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Will Abbas do it?

Will Abbas do it?

Palestinian national dialogue hangs by a thread as leaders in Ramallah suggest that unilaterally they will form a new Palestinian government outside its framework, writes Saleh Al-Naami


Despite numerous undertakings by Fatah leaders to hold "sooner rather than later" the movement's long-overdue Sixth Congress, sharp differences and disagreements among Fatah's competing camps continue to impede the convening of the conference.

Last month, Hakam Balawi, secretary- general of Fatah's Executive Committee, was quoted by the pro-establishment Maan News Agency as saying: "An announcement as to the date and venue of the Sixth Conference will be announced within a few hours." Since then, several weeks have passed and it is still uncertain when and where the movement's convention will take place.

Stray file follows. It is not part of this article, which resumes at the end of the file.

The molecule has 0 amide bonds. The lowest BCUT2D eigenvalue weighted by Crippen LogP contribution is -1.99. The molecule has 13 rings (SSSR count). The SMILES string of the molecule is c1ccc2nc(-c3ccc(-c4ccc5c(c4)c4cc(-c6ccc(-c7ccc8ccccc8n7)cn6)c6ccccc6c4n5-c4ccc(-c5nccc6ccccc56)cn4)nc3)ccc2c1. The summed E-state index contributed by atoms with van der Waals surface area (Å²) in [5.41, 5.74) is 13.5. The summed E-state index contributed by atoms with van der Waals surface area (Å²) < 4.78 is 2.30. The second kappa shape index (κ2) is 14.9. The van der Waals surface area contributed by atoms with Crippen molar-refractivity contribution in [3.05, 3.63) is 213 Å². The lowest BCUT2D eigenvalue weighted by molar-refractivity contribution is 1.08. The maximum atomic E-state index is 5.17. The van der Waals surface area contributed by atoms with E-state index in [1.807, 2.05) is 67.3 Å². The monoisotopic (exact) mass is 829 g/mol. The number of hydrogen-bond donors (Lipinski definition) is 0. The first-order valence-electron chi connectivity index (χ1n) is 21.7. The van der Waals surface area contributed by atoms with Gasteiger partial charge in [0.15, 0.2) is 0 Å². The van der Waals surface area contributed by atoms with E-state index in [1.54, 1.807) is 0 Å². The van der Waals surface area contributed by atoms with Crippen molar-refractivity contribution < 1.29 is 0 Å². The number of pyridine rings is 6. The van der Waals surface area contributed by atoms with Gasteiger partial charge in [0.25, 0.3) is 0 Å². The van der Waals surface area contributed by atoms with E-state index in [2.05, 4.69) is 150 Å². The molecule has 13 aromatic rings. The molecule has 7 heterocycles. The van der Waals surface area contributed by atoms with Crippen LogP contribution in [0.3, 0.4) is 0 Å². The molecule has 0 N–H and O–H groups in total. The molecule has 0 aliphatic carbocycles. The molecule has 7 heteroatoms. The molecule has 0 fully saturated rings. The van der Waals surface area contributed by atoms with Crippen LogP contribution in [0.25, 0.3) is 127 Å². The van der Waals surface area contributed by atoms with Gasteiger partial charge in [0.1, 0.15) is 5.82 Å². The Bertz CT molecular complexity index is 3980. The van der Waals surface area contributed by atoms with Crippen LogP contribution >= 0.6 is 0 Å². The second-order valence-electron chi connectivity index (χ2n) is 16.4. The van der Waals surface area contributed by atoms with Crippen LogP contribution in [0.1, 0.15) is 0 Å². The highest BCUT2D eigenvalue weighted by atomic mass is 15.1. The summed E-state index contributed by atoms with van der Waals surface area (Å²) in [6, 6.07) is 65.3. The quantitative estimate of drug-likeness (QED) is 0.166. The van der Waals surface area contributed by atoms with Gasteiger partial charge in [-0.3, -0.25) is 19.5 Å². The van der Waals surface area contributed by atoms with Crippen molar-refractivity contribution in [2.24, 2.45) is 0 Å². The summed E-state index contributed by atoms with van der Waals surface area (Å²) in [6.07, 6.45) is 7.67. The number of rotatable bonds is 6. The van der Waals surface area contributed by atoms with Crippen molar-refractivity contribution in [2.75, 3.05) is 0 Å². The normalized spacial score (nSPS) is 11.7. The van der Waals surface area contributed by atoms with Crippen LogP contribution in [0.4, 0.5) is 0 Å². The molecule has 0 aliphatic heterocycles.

Jordan and Egypt reportedly have refused to allow Fatah to hold the convention on their soil, ostensibly for "security considerations". The two states are presumably worried that allowing thousands of Fatah members into their respective territories could entail unpredictable consequences.

The Fatah leadership has been trying to find an alternative venue for the conference. Ramallah, Bethlehem or Hebron have been suggested. However, there has been a strong opposition to holding the conference in the West Bank for a simple reason that the West Bank is occupied by Israel and no one, including the highest-ranking Palestinian Authority (PA) officials, can move from city to city without an Israeli permit. Israel could try to manipulate the outcome of the conference by selectively allowing access to the conference centre.